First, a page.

Where do I start! Since childhood, I’ve faced so many struggles, but I always find the magic in those times. My family was poor when I was growing up, and it taught me to get creative. Later in life, after finishing design school, I was in a terrible accident while attending a wedding in Mexico. I was severely injured and unable to walk for over 6 months. I never gave up, and decided to start illustrating from bed. A year later, I was able to begin working again and had an opportunity with Betsey Johnson, working in her show room in New York. A dream come true. Fast forward many years later, I began an Event Design business focusing on Funeral Reception planning. I felt that while many families are grieving, they are taken advantage of during that time. So, I wanted to offer low income, creative services to make their final moments a more genuine celebration of life. Unfortunately, once I was established and consistently working, my partner lost his life. I was left to raise my baby alone. I decided to close the business and take some time to reflect. Many years, I just spent alone and trying to get myself together. I remember doing anything I could to stay inspired and distract myself. Years later, I began shooting photos of custom designed hats, models and then my recent project, small businesses. Now I make a living as a self-employed creative director and I’m able to travel and choose my own hours, jobs, and events. This change allowed me to spend more time with my daughter and find inspiration in many forms. It also allowed me to give back to many organizations and artists that are in need. Opportunities come and go, it’s what you choose to do that makes the difference.
Can you talk to us about how your funded your business?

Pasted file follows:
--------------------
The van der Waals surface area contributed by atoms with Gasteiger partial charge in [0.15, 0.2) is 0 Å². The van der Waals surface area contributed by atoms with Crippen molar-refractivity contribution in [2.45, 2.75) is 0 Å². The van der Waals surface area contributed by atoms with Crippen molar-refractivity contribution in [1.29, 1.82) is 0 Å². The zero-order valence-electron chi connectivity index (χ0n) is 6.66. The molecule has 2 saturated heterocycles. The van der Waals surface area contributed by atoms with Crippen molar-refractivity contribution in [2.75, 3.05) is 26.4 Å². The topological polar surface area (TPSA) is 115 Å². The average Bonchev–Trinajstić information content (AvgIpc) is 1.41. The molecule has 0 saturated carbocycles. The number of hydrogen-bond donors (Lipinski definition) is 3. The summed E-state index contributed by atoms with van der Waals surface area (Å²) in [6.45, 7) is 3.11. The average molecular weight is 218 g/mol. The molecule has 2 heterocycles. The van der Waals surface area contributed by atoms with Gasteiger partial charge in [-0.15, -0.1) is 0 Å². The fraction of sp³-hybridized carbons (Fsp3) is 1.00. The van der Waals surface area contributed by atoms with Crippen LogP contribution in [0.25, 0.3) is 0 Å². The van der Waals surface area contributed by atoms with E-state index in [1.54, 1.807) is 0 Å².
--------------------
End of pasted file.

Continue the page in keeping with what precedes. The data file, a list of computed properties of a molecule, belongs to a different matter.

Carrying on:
There are always ways to start a business. I maybe had $100 to my name when I started. So I decided to sell some of my clothing and personal items to a resale shop. I came out with $300. It cost less than $50 to get a fictitious business name at the courthouse. When I did my research of where to sell items online, it turned out that Etsy had the lowest fees for listing items. Everyone discouraged me. However, within the first few weeks, I had over 25 sales. Later, I was gifted my first basic camera and I used it everyday. I watched tutorials online and just kept experimenting. I found Photoshop and Lightroom to be expensive at the time, and difficult to understand. So, I signed up for an online class at community college, and I just kept asking a lot of questions. Many community colleges offer online, inexpensive classes. The best part is that Adobe offers a huge discount to students, so I was able to afford all of the programs. It then became about consistency. Anything you do in life consistently becomes a habit, good or bad. You just have to choose what you want. I was tired of working for corporations that didn’t appreciate my artistry or value my time. Starting a business, even if it meant failing was better than going to a job that I hate everyday. Freedom and peace is so much more valuable than job security. Don’t get me wrong… it’s vital to have income, but don’t give up your dream just because of fear. Keep the mundane job or get creative until you feel confident enough to believe in yourself. Those mundane jobs actually help to acquire so many skills. For example: social skills, sales, organization, leadership, financial, managerial, and always new perspective. Without new perspective, it’s almost impossible to evolve and create.